Traditional Breeding

The American Chestnut Foundation (TACF) encourages and welcomes volunteers to assist with all steps of the traditional breeding program. For information about activities in your area, please visit your local Chapter or view the TACF calendar.

Traditional breeding programs involve multiple steps, almost all of which are resource intensive.

Each chestnut species – of which there are about seven – varies with regard to blight-resistance. Blighted North American chestnut species usually die, while blighted Asiatic chestnuts typically suffer only cosmetic damage. With that in mind, Chinese and Japanese chestnuts offer a potential solution to the American tree’s susceptibility to chestnut blight through hybridization.

Though the breeding and associated regions are the heart of TACF’s work, no good breeding program should depend solely on one method or material creation. As such, there are several different lines of research and breeding strategies that are being performed, such as backcross breeding, the incorporation of multiple sources of resistance, and the utilization of recurrent selection.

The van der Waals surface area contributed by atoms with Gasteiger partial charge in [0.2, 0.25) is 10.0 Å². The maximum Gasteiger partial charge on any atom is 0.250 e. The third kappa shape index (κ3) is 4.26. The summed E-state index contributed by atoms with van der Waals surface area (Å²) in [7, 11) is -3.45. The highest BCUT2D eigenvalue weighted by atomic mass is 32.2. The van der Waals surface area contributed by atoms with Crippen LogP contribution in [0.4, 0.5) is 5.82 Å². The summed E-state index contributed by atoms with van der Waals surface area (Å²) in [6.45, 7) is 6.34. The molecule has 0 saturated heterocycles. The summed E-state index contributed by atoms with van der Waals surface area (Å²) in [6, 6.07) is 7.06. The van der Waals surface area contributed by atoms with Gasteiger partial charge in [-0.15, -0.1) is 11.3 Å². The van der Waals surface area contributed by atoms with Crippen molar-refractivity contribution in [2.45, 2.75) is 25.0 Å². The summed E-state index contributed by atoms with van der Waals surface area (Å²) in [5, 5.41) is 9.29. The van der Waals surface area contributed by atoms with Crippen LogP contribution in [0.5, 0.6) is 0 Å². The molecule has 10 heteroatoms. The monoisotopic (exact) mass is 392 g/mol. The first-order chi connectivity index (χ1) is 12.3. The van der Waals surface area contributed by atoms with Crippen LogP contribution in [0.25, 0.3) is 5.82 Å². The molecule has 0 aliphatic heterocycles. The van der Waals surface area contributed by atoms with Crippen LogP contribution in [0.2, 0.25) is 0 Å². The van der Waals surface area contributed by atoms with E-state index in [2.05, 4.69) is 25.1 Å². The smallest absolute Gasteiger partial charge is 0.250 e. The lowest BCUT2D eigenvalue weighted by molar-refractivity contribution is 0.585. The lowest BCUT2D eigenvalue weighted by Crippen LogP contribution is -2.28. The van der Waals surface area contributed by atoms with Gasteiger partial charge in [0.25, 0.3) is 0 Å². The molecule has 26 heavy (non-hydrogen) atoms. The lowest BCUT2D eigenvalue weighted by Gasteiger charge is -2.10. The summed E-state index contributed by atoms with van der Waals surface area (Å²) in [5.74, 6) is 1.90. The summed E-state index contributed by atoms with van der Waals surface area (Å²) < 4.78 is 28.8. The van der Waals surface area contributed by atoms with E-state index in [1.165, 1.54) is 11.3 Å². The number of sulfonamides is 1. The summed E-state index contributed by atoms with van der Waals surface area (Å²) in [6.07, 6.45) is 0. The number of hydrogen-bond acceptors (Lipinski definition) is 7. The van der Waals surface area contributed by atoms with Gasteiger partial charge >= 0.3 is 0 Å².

TACFs original founder, Dr. Burnham, suggested that a minimum of six-generations would be needed to create a blight-resistant American chestnut. But breeding is not the only phase of restoration, and TACF cannot stop at the first sixth-generation material created.

Some breeding lines will likely be better than others, and TACF still has many years of breeding lines in the background being readied for testing. Future lines of breeding will always look to improve on what has already been created.

As such, one can think of TACF’s breeding program as analogous to software development. The first lines won’t have all the bells and whistles of Windows 10 or Mac OS Sierra. This will be version 1, maybe akin to Windows 95 or Mac OS 6. The material created will continually be improved with each subsequent line that is released and/or included in the breeding process.

In addition, restoration of a species is the goal. As such, we need as much diversity in our breeding program as possible. As TACF moves forward, it will be vital to incorporate more American chestnuts, more Japanese and Chinese chestnuts, and different types of breeding strategies that will help create a self-sustaining American chestnut population for many generations to come.